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Today, on 16 July 2020, the Court of Justice of the European Union (CJEU) handed down its Schrems II judgment invalidating the European Commission’s adequacy decision with respect to the EU-US Privacy Shield Framework, a little less than five years after doing the same with respect to the US Safe Harbour (Privacy Shield’s predecessor).

At the same time, the CJEU confirmed the validity of the controller-to-processor “standard contractual clauses” (SCCs) decision by the European Commission (the reasoning appears to be also relevant for the “controller-to-controller” SCCs). This judgment is relevant for any organisation transferring personal data to organisations outside of the EU. 

Pursuant to the General Data Protection Regulation (GDPR), personal data may in principle not be transferred (e.g. also giving access) to recipients outside of the EU, unless (i) the European Commission has determined through an ‘adequacy decision’ that the destination (non-EU) country offers an adequate level of data protection (Article 45 GDPR), which currently applies to the countries listed here,or (ii) appropriate safeguards are put in place (Article 46 GDPR), such as the SCCs (the most widely used data transfer tool).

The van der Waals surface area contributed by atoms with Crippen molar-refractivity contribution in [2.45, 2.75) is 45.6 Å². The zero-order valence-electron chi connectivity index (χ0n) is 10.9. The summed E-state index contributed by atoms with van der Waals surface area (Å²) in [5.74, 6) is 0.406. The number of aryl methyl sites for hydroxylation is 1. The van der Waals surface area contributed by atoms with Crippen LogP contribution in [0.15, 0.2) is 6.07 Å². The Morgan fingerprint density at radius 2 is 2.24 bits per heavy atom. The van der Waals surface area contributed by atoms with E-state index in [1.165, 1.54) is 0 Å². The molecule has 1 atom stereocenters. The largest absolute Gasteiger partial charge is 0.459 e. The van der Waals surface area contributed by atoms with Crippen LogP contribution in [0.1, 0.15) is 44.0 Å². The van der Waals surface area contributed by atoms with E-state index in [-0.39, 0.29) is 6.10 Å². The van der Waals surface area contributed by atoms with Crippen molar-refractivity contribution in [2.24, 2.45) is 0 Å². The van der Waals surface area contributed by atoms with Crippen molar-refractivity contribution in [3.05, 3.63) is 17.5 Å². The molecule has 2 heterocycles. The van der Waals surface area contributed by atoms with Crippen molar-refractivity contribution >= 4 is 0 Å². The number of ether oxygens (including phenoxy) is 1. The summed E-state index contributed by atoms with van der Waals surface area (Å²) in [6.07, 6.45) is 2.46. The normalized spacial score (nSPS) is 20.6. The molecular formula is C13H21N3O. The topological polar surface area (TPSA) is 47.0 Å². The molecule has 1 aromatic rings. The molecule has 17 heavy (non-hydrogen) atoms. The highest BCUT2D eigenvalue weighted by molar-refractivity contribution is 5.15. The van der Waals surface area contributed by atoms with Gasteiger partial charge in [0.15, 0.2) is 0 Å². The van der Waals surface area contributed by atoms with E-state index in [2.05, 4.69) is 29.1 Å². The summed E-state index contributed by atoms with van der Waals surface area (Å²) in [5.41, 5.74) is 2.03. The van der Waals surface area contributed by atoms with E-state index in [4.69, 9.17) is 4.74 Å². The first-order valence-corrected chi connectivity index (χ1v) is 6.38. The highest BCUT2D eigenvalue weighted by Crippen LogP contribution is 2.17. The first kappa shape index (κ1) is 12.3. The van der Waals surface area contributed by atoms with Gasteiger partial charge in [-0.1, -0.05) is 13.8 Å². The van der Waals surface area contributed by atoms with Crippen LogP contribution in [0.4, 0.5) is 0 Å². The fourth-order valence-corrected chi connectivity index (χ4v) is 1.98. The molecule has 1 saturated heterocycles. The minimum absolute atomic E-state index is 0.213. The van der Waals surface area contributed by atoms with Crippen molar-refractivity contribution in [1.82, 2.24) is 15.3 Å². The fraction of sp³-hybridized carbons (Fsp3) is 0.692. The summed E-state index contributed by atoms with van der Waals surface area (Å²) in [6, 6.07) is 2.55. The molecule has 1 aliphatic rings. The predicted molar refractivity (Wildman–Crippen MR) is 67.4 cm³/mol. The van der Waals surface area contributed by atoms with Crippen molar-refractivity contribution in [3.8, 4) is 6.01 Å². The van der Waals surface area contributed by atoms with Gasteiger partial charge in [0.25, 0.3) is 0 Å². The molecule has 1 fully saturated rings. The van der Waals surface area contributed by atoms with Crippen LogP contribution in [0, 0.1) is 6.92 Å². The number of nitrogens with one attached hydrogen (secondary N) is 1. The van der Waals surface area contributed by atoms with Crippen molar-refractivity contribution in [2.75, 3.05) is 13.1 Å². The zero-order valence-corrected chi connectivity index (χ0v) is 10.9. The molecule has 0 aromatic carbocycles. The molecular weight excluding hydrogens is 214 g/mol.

Many other newsletters and posts over the coming days will describe the judgment in detail. For this reason, we have chosen to focus on the key practical implications for organisations.

What then is the practical outcome of this “Schrems II” judgment?

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